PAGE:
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Home > Nalbuphine (Nubain): Non-prescribed use, injecting, and risk behaviors for bloodborne viruses.

Connolly, Dominic and McElrath, Karen (2007) Nalbuphine (Nubain): Non-prescribed use, injecting, and risk behaviors for bloodborne viruses. Contemporary Drug Problems, 33, (2), pp. 321-340. https://doi.org/10.1177%2F009145090603300207.

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Nalbuphine hydrochloride is a synthetic opiate with agonist-antagonist properties that has been prescribed for pain relief in several countries in North and Central America, Europe, and elsewhere. This drug has been marketed under the tradename NubainReg and was believed to have low potential for dependence. Previous research has noted misuse among bodybuilders, weightlifters, and users of anabolic steroids. This study examines patterns of nalbuphine misuse and injecting behaviours that pose risk for blood-borne viruses among ten respondents residing largely in one community in Ireland. Contrary to other research findings, most individuals had no history of weightlifting and no experience with the use of anabolic steroids. Most of the respondents had injected nalbuphine several times per day, and reported frequent injection of stimulants. Implications of the findings are discussed.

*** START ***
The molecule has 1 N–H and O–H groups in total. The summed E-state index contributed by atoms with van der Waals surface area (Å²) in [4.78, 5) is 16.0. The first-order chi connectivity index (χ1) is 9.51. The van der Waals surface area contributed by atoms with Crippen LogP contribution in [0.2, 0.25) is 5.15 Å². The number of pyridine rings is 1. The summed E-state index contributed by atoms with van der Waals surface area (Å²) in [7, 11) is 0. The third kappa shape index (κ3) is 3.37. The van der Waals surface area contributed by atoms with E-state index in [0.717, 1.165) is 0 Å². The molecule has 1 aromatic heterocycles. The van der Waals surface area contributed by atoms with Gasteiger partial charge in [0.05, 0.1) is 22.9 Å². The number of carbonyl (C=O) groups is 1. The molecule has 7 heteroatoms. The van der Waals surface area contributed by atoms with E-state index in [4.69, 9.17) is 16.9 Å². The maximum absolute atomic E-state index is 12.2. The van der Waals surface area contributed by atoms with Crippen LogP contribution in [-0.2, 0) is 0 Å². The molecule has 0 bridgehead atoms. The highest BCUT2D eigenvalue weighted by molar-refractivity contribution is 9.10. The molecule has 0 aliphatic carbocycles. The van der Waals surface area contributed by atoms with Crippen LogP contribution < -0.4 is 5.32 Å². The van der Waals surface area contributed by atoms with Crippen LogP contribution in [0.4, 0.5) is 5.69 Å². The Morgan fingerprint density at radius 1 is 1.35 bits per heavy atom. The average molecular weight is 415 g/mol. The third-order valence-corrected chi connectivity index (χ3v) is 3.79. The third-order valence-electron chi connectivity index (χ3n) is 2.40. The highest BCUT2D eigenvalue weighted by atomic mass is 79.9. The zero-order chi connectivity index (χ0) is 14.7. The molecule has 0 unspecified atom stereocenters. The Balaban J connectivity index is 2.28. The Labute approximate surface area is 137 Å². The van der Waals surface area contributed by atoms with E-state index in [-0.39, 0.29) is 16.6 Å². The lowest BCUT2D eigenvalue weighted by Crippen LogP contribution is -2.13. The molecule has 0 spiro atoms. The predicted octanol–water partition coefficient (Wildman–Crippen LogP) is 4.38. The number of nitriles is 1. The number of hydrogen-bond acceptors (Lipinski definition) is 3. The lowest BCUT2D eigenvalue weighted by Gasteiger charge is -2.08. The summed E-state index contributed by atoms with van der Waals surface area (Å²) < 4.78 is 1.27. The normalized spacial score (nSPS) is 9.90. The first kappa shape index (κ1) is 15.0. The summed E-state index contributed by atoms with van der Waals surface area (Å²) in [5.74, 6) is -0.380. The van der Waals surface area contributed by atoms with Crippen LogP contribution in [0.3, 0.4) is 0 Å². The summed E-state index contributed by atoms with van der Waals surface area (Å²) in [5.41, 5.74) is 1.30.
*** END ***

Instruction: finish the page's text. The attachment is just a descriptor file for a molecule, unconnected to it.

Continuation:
Item Type
Article
Publication Type
Irish-related, Open Access, Article
Drug Type
CNS stimulants, Opioid
Date
2007
Identification #
https://doi.org/10.1177%2F009145090603300207
Call No
BL, Northern Ireland
Page Range
pp. 321-340
Publisher
Federal Legal Publications Ltd
Volume
33
Number
2
EndNote
Accession Number
HRB 3709 (Electronic Only)
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